Psych Congress co-chair Rakesh Jain, MD, MPH, explains the importance of the Abnormal Involuntary Movement Scale (AIMS) exam in the diagnosis and monitoring of patients with tardive dyskinesia.
Tardive dyskinesia (TD) is an abnormal involuntary movement disorder that arises as a common adverse effect in patients using antipsychotic medications, occurring in an estimated 20% of this population. This condition inflicts a substantial negative impact on patient quality of life and clinical outcomes and contributes to the significant rate of nonadherence to antipsychotic medication regimens.
Tardive Dyskinesia 360 is a resource center built for mental health practitioners, designed to educate providers on the proper screening, diagnosis, and treatment of TD. Explore expert video commentary, patient cases activities, instructional videos, and stay up to date on the latest information related to TD care.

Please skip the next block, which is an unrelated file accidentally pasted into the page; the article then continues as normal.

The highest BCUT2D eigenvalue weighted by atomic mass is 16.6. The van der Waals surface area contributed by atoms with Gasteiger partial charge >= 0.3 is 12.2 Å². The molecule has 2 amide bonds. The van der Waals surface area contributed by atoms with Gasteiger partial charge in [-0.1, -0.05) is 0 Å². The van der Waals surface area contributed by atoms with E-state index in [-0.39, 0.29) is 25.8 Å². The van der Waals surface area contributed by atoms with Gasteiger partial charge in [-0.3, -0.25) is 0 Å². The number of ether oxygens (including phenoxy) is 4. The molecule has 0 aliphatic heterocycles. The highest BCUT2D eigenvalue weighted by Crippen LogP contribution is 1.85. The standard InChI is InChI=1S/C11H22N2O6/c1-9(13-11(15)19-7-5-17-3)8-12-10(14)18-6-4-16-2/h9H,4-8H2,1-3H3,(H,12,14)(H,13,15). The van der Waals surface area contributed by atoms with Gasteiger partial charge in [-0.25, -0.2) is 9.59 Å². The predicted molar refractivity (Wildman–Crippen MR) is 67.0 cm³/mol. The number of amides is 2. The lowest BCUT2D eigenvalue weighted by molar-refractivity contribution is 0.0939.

From normal (0) to severe (4), see what real tardive dyskinesia movements look like so you can better assess your patients.
Drs. Jain and Kumar provide and in-depth analysis of two new VMAT2 inhibitors approved to treat tardive dyskinesia.
The US Food and Drug Administration has approved deutetrabenazine for the treatment of tardive dyskinesia in adults, Teva Pharmaceutical Industries announced.
In this new, occasional feature, members of the Psych Congress Steering Committee answer questions asked by audience members at Psych Congress meetings. In this installment, cochair Rakesh Jain, MD, MPH, discusses using tardive dyskinesia treatments in conjunction with antipsychotics.
A selective vesicular monoamine transporter 2 (VMAT2) inhibitor can improve symptoms of moderate to severe tardive dyskinesia (TD), posters presented at Psych Congress suggest.